There they are, just a few mouse-clicks away on the “music” section of the ArtsJournal website, practically begging me to notice and comment: two contrasting views of contemporary classical music, and what it needs to get its audience back. In this one, composer and conductor Rob Deemer surveys the music his students like to perform and listen to, and notes that lack of musical comfort food — “cheeseburgers,” he calls them. What Deemer hears as the predominate seriousness of classical music, he opines, is keeping away intelligent listeners who otherwise might be attracted to it.
In this other one, Times of London music critic Richard Morrison and conductor Leon Botstein (also president of Bard College) discuss Morrison’s BBC Music Magazine article (not available on-line, alas) in which the writer yearns for the days when a work like Igor Stravinsky’s ballet Le sacre du printemps (The Rite of Spring ), premiered 100 years ago this month, could provoke audiences to riot. While they do find some common ground, Botstein doesn’t share Morrison’s nostalgia for audience outrage, which he associates with such vulgar realms as sports and politics. And he doubts whether present-day audiences would possess the musical literacy to understand how their world had been rocked even if another Stravinsky were to come along. Morrison takes the more populist stance, to the point of hoping for a composing superstar à la Igor to rise up and energize the art form.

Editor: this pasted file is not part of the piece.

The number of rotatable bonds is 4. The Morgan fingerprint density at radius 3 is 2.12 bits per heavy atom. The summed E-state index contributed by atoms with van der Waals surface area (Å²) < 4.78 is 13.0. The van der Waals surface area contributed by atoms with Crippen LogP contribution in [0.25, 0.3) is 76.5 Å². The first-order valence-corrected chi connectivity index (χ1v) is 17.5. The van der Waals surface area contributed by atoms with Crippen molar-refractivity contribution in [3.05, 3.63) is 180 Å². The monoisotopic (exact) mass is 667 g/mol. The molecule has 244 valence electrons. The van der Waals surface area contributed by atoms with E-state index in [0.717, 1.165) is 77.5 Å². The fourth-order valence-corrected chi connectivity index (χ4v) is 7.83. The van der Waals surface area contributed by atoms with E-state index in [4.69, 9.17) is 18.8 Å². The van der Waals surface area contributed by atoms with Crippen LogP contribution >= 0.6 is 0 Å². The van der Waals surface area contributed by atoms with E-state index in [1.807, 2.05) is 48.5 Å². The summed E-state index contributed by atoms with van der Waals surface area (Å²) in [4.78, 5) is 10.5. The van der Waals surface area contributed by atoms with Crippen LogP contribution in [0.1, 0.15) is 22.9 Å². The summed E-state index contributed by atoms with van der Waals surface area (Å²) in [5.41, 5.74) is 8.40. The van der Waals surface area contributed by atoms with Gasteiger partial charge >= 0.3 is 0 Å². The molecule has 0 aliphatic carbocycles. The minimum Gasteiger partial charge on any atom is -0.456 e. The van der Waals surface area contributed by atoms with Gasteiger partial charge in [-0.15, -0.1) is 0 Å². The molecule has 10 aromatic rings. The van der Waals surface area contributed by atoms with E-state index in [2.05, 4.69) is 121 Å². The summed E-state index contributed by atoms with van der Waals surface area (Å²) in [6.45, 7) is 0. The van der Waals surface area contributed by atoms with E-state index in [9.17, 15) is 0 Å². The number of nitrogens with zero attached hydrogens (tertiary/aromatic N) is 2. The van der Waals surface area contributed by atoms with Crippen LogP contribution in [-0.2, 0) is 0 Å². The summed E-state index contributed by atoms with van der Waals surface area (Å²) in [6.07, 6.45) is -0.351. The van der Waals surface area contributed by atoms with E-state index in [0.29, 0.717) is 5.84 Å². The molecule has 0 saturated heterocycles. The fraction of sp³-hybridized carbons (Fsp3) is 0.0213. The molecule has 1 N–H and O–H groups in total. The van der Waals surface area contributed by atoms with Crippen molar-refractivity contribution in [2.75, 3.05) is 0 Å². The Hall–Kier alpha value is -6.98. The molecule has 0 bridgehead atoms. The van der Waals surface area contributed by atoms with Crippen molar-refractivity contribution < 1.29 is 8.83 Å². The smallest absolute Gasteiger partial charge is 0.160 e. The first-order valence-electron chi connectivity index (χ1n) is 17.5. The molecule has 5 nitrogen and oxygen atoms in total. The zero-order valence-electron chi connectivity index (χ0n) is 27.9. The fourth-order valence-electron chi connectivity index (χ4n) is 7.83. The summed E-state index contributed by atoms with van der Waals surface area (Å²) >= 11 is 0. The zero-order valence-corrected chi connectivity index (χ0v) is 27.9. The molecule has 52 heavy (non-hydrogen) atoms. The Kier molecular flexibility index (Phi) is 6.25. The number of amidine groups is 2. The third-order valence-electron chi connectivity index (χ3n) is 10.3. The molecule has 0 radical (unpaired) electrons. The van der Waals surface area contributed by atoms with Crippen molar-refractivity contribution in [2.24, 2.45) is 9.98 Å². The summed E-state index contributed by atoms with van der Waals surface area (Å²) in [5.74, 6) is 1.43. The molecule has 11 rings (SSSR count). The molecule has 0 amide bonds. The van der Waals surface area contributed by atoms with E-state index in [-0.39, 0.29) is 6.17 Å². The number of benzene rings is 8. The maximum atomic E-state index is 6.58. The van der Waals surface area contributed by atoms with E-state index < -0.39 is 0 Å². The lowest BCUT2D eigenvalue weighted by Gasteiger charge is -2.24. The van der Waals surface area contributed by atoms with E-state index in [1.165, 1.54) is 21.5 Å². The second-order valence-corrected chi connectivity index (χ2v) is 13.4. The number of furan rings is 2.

Now, far be it from me to tell composers what to compose and listeners what to listen to. But don’t mind me if I look out at the classical world as a broadcaster, presenter and life-long fan, try to figure out where things are, and prophesy where they might be heading. And from my lofty perch, I sense that Deemer is onto something that I have noticed as well. There’s an important element that classical music used to provide in huge helpings, but which it ceded over the past century to jazz, rock and other popular forms. Now, it could really use it back. The element is entertainment. Mind you, entertainment isn’t sufficient to build a thriving classical music culture. The music has so much more to offer. But entertainment is, in my view, a necessary start. Unless audiences are confident that their encounters with classical music will be enjoyable, even fun, they won’t be drawn in. And just think of what they’ll be missing.
So go ahead, Mr. Morrison, and wait for the next classical scandal. But don’t hold your breath. On the contrary, you may want to avert your gaze and plug your ears the next time someone tries. As for you, Mr. Botstein, if you’re going to count on classical audiences to become well-enough versed in its history and repertoire to understand the modern classical equivalent of Joyce or Pound, you’ll be counting a lot of empty seats. Besides, sir, the present-day music audience is more literate than you give it credit for. Problem is, the music it’s literate in isn’t necessary classical. So, to wrap up, maybe we should stop looking to classical’s glorious past to find answers for how to fix it for today. It might be better to serve present-day audiences in a way that makes sense to them, and let go of the things that don’t work anymore. And by the way, I like my cheeseburger with locally-raised, grass-fed beef topped with artisanal cheese and served on an organically-grown, stone-ground wheat bun. With fries, please.
(Photo: A bacon cheeseburger of symphonic proportions, composed by the maestros of my favorite emporium, Northampton’s Local Burger.)